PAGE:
6 Interview Mistakes You Must Avoid

By Chris Travis on Monday, May 04, 2015

Trying to land your first full-time job after graduation can be a lot of work. Not only are you constantly searching for jobs, but you're also competing against hundreds of applicants to just get an interview.

And when you finally do get an interview, you might feel like this is your one shot at a job. So don't make yourself too nervous, and make sure you prepare for the interview. As you start to prep, keep in mind these common interview mistakes people make.

1. Arriving too early

Don't: show up 20 minutes early.

Do: show up 5 minutes early.

This is the easiest mistake to avoid. Maybe you've been told or heard somewhere that being early is important, and that it communicates just how much you want the job.

If you're applying to a small startup, they might not have a receptionist or even a lobby. So actually, showing up to 10 – 20 minutes means that your interviewer will have to deal with you 10 – 20 minutes before you're scheduled. Best case scenario, you'll end up having to awkwardly wait in the lobby.

It's okay to arrive to your interview early in order to prevent the unforeseeable things that could make you late. Just walk around the block, go to a local coffee shop, or just wait outside until 5 mins before your scheduled time.

2. No experience in the role

Don’t: pretend you have more experience than you do.

Do: be up front about what you've done.

Yes you want the job, but if you don't know something or don't have experience in a particular area, it will eventually come out. And you'll just end up wasting your (and your interviewer's) time.

Don't try to BS your way through this one. If a role requires specific experience, don't try to stretch the truth to cover it up. You'll probably interview with several people (e.g., a hiring manager, possible peers, maybe even people from other departments). So if you're lacking something that the role requires, one of them will figure it out.

Instead, you should be up front from the start. If they like you, they might offer you a different role or decide that that you can learn that aspect of the role on the job.

3. Lack of knowledge about the company

Don't: show up uninformed.

Do: research the company and the role.

Don't assume that employers should have to sell themselves to you. Employers want to hire people who are excited about what they're doing.

Make sure you've thoroughly researched the company, its leadership, products, competitors, and customers. Know what they do. Know where they're located. Know their latest products. You don't have be an expert on a company, but at least read the About section on their website.

One of the best ways to impress your interviewer is to intelligently talk about the different functions of the job and how they fit into the company's overall strategy. Companies aren't looking to just fill position, they are wanting to hire people that desire to be apart of a company that is trying to achieve great things.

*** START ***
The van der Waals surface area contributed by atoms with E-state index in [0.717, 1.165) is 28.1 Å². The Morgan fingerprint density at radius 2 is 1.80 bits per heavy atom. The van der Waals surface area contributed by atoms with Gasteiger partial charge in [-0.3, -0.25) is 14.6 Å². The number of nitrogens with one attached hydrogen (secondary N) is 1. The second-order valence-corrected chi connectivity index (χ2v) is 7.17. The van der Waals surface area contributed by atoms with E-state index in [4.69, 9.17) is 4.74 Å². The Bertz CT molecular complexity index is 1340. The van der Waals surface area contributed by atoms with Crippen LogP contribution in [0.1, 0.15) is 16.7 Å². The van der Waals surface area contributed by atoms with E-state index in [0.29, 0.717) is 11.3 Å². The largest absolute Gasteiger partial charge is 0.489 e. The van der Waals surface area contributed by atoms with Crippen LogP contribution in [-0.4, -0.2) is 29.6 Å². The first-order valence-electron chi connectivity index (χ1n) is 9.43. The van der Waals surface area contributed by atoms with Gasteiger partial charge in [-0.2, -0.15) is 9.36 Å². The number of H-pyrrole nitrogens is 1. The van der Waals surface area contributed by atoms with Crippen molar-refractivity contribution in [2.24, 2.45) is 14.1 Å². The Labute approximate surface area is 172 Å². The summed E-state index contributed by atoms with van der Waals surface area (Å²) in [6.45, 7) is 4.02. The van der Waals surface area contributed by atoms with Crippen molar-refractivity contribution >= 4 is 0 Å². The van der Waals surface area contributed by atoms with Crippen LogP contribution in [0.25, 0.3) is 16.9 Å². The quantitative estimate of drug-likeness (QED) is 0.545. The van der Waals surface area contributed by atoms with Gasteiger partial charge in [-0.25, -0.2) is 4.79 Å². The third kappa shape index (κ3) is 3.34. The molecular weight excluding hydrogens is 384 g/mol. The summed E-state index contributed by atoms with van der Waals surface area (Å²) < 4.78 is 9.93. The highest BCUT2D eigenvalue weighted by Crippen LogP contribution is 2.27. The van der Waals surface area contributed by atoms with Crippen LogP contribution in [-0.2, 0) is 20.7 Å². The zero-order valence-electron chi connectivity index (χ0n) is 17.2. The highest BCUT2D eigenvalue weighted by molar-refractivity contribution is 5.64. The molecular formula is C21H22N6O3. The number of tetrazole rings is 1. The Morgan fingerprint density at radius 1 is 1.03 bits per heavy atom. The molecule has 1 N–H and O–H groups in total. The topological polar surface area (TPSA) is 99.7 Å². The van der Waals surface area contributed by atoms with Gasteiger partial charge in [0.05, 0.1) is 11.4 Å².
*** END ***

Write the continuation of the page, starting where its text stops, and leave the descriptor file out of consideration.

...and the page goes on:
P.S. Know the company culture and dress appropriately. Dress slightly nicer than you would for the role. So if you're interviewing at a tech startup on the West Coast, don't wear a suit. But if it's a finance company, don't show up in jeans.

4. Poorly communicating your story

Don’t: tell them your life story.

Do: tell them a succinct and relevant history.

Your interviewer is not going to take the time to get to know you. Most interviews are anywhere from 30 min to an hour. And the typical "So, tell me about yourself" component makes up only a small part of that. So don't show up ready to tell them your life story.

This is why the interview is your chance to be memorable and stand out from the competition. A great way to achieve this is by telling the story of your resume.

Supply a narrative to the list of bullet points that your resume consists of. Talk about how your work experience, has prepared you specifically for this role. If you don't have work experience, talk about internships, research projects, or even courses.

This is your opportunity to talk about what you are looking forward and why this job is a great fit for you.

5. Bad questions

Don’t: ask questions broad easily answered questions.

Do: ask specific questions that show you understand the role.

Yes, you should ask questions. But don't just ask questions for the sake of it. Bad questions will make you look bad.

Your interviewer will use your questions to determine what kind of experience you actually have in the area. If you ask obvious, Google-able questions, interviewers will think you don't actually understand the role.

Prepare questions ahead of time and make sure they have a purpose. Ask questions that get interviewers to tell the story of the position. Why does the position exist? How does it help the company achieve it's goals?

6. Poor phone etiquette

Don’t: use your phone.

Do: turn your phone off

Lastly don't ever use your phone during an interview. Or your tablet. Or your laptop.

If you want to check the time, wear a watch. Or just don't check the time. Your interviewer will keep track of the time.

Even turn your phone completely off—don't just silence it. You never know if a notification from some random app get through. To most, this seems like common sense—yet it still happens.

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